Improvements in chemistry and full automation in the construction of polyamide material allow more membrane sheets to be fit into each RO element. Simply put, each sheet is able to be made thinner while maximizing durability, consistency and precision. More sheets per element translates to a larger active area. This has been a major dynamic behind recent increases in flow rate and salt rejection, two factors that figure largely into the efficiency of the latest membranes and desalination.

Recently, Dow’s introduction of the interlocking end cap, or ILEC™, has been another improvement to the previous design of membrane elements that will eliminate the need for interconnectors that have been a weak spot in the performance of RO systems. Each element is locked to the adjacent element in the system with virtually no possibility of leakage or deterioration of the permeate or treated water in the central core.

History of efficiency

In the early 1990s, a typical FILMTEC RO element had a flow rate of 4,000 gallons per day (gpd) and a salt rejection of 99.4% at standard seawater conditions. Often a second RO pass was needed to reach drinking water quality. A typical desalination plant during this time period operated at 70 bar feed pressure and 35% conversion of seawater to drinking water.

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Evolution of membrane technology
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By the mid-1990s, Dow had introduced elements with flow rates of 6,000 gpd and, at 99.6%, a significantly higher salt rejection. This reduced the need for a second RO pass in many cases, lowering capital and operating costs for the end-user. Another significant increase in productivity was achieved in 2003, with introduction of FILMTEC elements with flow rates of 7,500 and salt rejections of 99.75%. The following year, Dow introduced the first of several elements with flow rates of 9,000 gpd and salt rejection of 99.7%.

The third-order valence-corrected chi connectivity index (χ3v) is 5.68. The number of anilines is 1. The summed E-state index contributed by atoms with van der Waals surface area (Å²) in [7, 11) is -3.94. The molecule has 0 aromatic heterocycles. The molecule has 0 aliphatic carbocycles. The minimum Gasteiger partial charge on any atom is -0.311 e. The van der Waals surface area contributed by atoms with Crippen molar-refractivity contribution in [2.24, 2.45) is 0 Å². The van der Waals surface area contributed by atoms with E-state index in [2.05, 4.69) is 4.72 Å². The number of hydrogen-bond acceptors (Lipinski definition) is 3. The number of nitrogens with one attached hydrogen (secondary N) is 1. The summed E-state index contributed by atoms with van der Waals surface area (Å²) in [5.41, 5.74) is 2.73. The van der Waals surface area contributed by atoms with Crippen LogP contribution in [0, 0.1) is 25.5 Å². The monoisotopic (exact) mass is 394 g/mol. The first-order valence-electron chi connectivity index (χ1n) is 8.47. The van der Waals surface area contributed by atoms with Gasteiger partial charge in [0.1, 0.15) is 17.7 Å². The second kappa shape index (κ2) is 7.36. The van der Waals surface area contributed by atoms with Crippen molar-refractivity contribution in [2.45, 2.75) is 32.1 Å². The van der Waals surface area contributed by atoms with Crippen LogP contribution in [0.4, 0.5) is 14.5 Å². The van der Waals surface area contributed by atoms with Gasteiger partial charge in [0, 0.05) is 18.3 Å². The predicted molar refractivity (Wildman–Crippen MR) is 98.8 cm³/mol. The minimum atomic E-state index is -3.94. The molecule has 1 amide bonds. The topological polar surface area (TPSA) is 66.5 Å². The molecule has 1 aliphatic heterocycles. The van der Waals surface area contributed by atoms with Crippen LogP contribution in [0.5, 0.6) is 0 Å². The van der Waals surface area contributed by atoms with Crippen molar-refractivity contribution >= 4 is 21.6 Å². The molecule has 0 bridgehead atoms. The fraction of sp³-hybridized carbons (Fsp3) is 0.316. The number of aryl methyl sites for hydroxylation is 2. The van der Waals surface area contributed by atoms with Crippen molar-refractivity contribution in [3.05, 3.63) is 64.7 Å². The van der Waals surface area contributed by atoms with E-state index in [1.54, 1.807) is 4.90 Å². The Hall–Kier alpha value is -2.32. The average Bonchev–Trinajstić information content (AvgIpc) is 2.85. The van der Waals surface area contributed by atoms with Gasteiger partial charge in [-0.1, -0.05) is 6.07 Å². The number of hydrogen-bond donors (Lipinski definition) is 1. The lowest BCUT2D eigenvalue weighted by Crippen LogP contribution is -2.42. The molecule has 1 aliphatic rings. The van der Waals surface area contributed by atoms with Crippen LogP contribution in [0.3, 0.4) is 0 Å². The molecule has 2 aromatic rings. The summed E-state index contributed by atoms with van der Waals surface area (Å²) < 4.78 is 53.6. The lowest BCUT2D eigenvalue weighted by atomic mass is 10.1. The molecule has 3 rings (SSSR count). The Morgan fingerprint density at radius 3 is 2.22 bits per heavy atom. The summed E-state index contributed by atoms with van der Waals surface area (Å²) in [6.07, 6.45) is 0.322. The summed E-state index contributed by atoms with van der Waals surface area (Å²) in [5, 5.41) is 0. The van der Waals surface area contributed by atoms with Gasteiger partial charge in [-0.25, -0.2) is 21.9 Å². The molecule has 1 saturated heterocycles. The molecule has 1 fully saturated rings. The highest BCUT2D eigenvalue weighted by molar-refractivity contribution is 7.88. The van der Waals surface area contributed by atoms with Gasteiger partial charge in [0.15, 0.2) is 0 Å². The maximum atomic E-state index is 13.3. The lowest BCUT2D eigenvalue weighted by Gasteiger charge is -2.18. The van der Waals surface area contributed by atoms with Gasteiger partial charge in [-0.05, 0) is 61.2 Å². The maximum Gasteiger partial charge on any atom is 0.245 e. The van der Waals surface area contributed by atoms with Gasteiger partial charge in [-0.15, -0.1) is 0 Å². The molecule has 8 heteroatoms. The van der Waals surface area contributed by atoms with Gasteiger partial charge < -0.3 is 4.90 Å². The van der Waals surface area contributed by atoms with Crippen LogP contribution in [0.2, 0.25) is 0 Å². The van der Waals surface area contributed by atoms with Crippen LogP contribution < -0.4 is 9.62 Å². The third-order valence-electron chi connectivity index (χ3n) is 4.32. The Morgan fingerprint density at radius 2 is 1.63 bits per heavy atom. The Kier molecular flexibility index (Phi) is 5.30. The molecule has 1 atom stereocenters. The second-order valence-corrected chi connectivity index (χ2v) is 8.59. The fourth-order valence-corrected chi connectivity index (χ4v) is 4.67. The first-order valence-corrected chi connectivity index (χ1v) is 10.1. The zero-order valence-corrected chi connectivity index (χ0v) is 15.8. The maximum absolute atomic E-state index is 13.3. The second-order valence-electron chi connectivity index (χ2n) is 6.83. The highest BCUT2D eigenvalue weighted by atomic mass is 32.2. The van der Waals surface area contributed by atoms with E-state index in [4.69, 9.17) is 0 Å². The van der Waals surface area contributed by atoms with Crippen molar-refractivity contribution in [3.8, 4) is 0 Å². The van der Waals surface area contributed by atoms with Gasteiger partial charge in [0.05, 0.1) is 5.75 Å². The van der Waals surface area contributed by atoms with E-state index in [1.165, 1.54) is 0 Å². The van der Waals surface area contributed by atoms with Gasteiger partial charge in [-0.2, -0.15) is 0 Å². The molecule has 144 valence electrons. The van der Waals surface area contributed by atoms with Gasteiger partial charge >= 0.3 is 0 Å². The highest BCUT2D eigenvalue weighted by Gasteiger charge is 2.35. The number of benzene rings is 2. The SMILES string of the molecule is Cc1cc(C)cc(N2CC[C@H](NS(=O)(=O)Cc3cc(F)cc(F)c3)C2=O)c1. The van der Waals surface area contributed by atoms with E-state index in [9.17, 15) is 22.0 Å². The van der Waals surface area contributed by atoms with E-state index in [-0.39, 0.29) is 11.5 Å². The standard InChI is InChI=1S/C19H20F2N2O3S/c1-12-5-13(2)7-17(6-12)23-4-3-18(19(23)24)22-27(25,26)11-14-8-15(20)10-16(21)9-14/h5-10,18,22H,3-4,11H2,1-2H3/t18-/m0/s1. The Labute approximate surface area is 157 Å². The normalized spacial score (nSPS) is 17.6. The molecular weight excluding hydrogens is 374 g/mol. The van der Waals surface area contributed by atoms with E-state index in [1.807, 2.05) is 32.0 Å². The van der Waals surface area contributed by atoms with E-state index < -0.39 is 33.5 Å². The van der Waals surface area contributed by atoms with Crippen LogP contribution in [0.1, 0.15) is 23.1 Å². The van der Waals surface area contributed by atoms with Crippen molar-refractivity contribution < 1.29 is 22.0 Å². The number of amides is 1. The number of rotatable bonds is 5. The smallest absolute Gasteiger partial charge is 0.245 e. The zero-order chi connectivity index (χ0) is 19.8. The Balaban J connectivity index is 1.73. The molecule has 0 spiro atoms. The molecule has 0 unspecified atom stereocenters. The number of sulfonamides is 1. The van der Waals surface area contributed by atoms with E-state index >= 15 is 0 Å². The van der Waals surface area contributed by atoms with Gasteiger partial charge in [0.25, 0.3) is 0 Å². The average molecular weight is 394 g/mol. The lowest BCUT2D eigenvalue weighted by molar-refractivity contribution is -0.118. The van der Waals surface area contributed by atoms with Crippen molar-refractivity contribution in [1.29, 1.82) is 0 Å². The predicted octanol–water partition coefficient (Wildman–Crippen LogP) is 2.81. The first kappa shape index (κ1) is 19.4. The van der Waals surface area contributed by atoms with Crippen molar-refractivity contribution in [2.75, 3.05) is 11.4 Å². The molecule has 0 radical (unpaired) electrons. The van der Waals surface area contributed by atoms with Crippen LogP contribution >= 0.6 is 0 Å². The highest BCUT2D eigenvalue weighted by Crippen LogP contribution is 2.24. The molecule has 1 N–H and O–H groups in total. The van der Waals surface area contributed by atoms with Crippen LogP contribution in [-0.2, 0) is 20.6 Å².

Lower cost

How do advances in flow rate and salt rejection lower the cost of desalination? One way is by improving operating energy efficiency. At 20-30%, energy is the single largest cost factor in operation of a seawater desalination system and much of it is expended in the RO stage via pumps to generate enough pressure to force water ions through the millions of microscopic pores in each RO membrane. Field tests demonstrate that using advanced membrane technology can reduce pressure requirements by 2.5 to 4.5 bar to reduce energy consumption and maximize operating cost savings when compared to membrane technology available in 1996.

Where the emphasis is on reducing capital costs, field tests demonstrate that advanced membrane technology can reduce the number of elements and pressure vessels needed to produce target water capacity by 17% to 30%.1 To put these savings into perspective, consider that the Tampa Bay, Florida, desalination plant uses 9,408 FILMTEC membranes and the Askelon, Israel, desalination plant uses more than 40,000 FILMTEC membranes.

Measured in U.S. currency, the value of these efficiencies achieved in field testing ranged from $.005 to $.024 per cubic meter of water produced. For a desalination plant with total capacity on par with Tampa Bay, extrapolate an annual cost savings of $170,000-800,000. Where capacity would be comparable to Ashkelon, extrapolate an annual cost savings of $580,000 to $2.8 million.

More difficult to measure but just as real are the operating cost savings realized by minimizing plant downtime due to biofouling or scaling or even membrane element replacement. These advanced membranes are designed to resist biofilm buildup and provide constant salt rejection throughout their operating life.

Conclusion

By increasing water throughput and salt rejection, high productivity RO membranes can be used to reduce the cost of desalination. More improvements in the pipeline from FilmTec are expected to drive down costs even further, thus making a significant contribution toward helping to enable a safe, clean and plentiful water supply for all. WWi


Author’s Note:

Dr. Harold Fravel is a senior industry manager in membrane technology at Dow Water Solutions, a business unit of The Dow Chemical Company with headquarters in Edina, Minnesota, USA. Based in Jupiter, Florida, he works for FilmTec Corp., a wholly owned Dow subsidiary. Contact: 561-745-5368 or www.dowwatersolutions.com